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Stress and EEG
Department of Computer Science & Engineering, Pusan National University 30, Jangjeon-Dong, Geumjeong-Gu Busan, Korea 1. Introduction
Many people suffer from stress in their everyday life. While there is a close relationship between stress and mental health, psychological stress (and associated emotions such as anger, anxiety, and depression), can also have effects on physical health. Indeed, chronic psychological stress can change the responsiveness of central-peripheral regulatory systems (Fuchs & Fluegee 1995; Fuchs, Uno, & Fluegge 1995), potentially rendering them less efficient or adaptive in terms of supporting health. Conditions such as chronic stress, depression, and anxiety have been found to be associated with abnormal autonomic nervous system (ANS) functioning (Cohen et al., 2000; Hughes & Stoney 2000). Accordingly, stress is one of the major factors contributing to chronic disorders (Decker et al., 1996; Lawrence & Kim 2000). Stress also influences the desire to work, performance at work, and one’s general attitude toward life (NIOSH, 1999). Within the industry sector, higher stress levels and stress-related disease lead to decrease in company performance and increase in medical expenses (Cooper, 1996; Manning, et al., 1996). In 2008 in Korea, there were 1,967 deaths associated with occupational cases. Almost half of these deaths (974, or 49.5%) could be ascribed to heart or brain blood vessel disease (Ministry of Labor, 2008). This is not surprising given that stress is implicated in 75% of all heart and brain blood vessel diseases (Belkic, et al., 2004). It is thus apparent that stress can increase social and economic losses and decrease a country’s competitiveness (Driskell & Salas, 1996). Therefore, precautionary measures to reduce stress and adequate management of this condition are essential for both individual health and the welfare of society at a broader level. This chapter reports on relationships among psychological stress, the EEG (Electroencephalogram), ECG, and salivary cortisol in people suffering from chronic stress. We hypothesized that chronic stress will have negative effects on the central-ANS and physiological responsiveness. There are many bio-signal channels by which stress can be potentially quantified, including ECG, EEG, and the skin conductance response (SCR) (Kohlish & Schaefer 1996; Gevins et al., 1998). Even so, determining the stress level of any given individual can be difficult. Related to this is debate concerning the extent to which the EEG can be used to reliably measure stress. However, this chapter presents data showing that there are significant correlations between EEG measures and other indices of stress, including the ECG and salivary cortisol. Also, it revealed relationships between high beta
Source: Convergence and Hybrid Information Technologies, Book edited by: Marius Crisan, ISBN 978-953-307-068-1, pp. 426, March 2010, INTECH, Croatia, downloaded from SCIYO.COM

Ssang-Hee Seo and Jung-Tae Lee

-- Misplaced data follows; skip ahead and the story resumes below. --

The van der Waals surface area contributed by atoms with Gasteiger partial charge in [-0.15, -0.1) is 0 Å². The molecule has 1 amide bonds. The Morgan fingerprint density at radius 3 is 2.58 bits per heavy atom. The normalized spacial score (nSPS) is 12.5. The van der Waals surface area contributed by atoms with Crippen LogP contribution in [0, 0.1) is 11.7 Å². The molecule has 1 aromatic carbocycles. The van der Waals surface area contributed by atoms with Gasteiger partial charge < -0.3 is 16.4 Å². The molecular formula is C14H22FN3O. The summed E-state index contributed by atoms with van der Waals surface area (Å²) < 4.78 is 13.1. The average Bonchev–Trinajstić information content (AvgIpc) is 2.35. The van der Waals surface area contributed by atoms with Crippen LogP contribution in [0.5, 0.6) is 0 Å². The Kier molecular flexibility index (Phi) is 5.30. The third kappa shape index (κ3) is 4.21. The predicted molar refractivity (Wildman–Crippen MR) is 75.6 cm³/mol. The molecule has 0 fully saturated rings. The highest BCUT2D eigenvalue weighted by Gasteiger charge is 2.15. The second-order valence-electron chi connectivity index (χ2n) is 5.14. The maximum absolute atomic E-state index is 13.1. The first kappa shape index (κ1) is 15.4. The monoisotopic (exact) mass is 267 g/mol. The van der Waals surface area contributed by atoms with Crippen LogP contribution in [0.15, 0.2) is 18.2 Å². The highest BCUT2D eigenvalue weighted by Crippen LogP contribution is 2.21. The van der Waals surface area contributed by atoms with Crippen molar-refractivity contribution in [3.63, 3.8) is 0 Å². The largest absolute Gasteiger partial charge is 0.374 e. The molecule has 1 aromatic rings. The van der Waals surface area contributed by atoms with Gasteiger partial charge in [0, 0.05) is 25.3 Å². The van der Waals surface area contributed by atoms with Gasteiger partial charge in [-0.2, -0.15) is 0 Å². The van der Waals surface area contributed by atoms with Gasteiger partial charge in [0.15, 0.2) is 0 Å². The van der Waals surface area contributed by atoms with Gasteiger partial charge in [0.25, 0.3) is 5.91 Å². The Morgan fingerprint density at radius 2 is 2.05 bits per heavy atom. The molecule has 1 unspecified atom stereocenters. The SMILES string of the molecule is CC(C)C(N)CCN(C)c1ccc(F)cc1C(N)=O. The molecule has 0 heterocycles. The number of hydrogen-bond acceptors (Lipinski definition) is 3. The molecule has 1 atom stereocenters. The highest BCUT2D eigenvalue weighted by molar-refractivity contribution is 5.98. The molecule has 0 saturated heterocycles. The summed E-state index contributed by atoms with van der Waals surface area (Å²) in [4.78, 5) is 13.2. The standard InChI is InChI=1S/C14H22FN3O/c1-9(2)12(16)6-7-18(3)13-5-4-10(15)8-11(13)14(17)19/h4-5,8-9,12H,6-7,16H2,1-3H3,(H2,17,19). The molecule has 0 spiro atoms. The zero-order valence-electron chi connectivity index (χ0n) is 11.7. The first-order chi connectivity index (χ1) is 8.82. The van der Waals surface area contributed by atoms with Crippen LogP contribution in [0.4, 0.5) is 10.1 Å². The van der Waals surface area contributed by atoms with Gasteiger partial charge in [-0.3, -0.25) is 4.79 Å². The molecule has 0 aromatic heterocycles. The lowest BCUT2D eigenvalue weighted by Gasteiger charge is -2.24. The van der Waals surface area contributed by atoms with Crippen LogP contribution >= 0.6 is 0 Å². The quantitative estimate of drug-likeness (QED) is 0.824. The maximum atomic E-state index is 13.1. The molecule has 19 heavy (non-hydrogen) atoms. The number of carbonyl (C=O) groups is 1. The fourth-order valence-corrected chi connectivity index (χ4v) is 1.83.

The release of glucocorticoids (GCs) such as cortisol is controlled by the paraventricular nucleus of the hypothalamus. 1986). anxiety. the hormonal response associated with long-lasting stress increases the risk of many diseases.. and kidney diseases (Noback et al. 1992. which in turn induces the release of GCs from the adrenal cortex. which has a particular association with negative psychological states such as stress. Our results suggest that inter-individual differences in stress can be reliably assessed by EEG. When one is exposed to a physical or psychological stressor. These neurons also secrete other hormones. . including arginine vasopressin. The release of CRH into the pituitary portal system induces the pituitary to release adrenocorticotropic hormone (ACTH). GCs exert negative feedback on the hypothalamus and pituitary gland that serves to terminate the stress response when no longer required. The ANS itself has two parts: sympathetic and parasympathetic. It facilitates adaptations to changes in the internal or external conditions of the body. heart rate. The stress response involves central and peripheral changes that are coordinated by the CNS. The stress response is a healthy defense mechanism and involves the release of hormones that have numerous biochemical and physiological effects. the continued release of these hormones under conditions of chronic stress can have detrimental effects on health. heart attack. There is normally a balance maintained between the activities of the sympathetic and parasympathetic nervous systems. The stress response The human nervous system is very complex and contains two major divisions: central and peripheral.414 Convergence and Hybrid Information Technologies frequency EEG activity and each of HRV. The HPA axis is one of the major systems involved in the stress response. The combined actions of arginine vasopressin and CRH activate the HPA axis. thereby preventing excessive responses. heart rate. digestion. the brain initiates a stress response. Cognitive and physiological processes of the central nervous system (CNS) associated with stress are known to affect most organs of the human body. The sympathetic and parasympathetic nervous systems initiate the stress and relaxation response. 2. stroke. inhibiting nonessential physiological activity. Bao et al. including heart disease. The ANS performs and regulates automatic bodily functions associated with breathing. Chronic stress can disturb this balance and thereby cause stress-related health problems to arise. and promoting behavioral responses to stimuli perceived as stressful (Johnson et al. and depression. and the hormonal system. respectively. Stress hormones also trigger increases in blood pressure. from which a series of chemical reactions ensue. The peripheral nervous system includes the ANS. and angina.. they facilitate adaptation of the body to changing conditions by regulating energy stores. The stress response involves activation of regulatory centers in the CNS that stimulate both the hypothalamic-pituitary-adrenal (HPA) axis and ANS. GCs are involved in many aspects of the stress response. Stress hormones can weaken the immune system and thus promote vulnerability to infection.. and respiration and raise the risk of stroke. Indeed. measured as the standard deviation of all normal RR intervals (SDNN) and salivary cortisol during several different conditions. However. in which parvocellular neurons synthesize and release corticotrophinreleasing hormone (CRH) as a response to stress. 2008).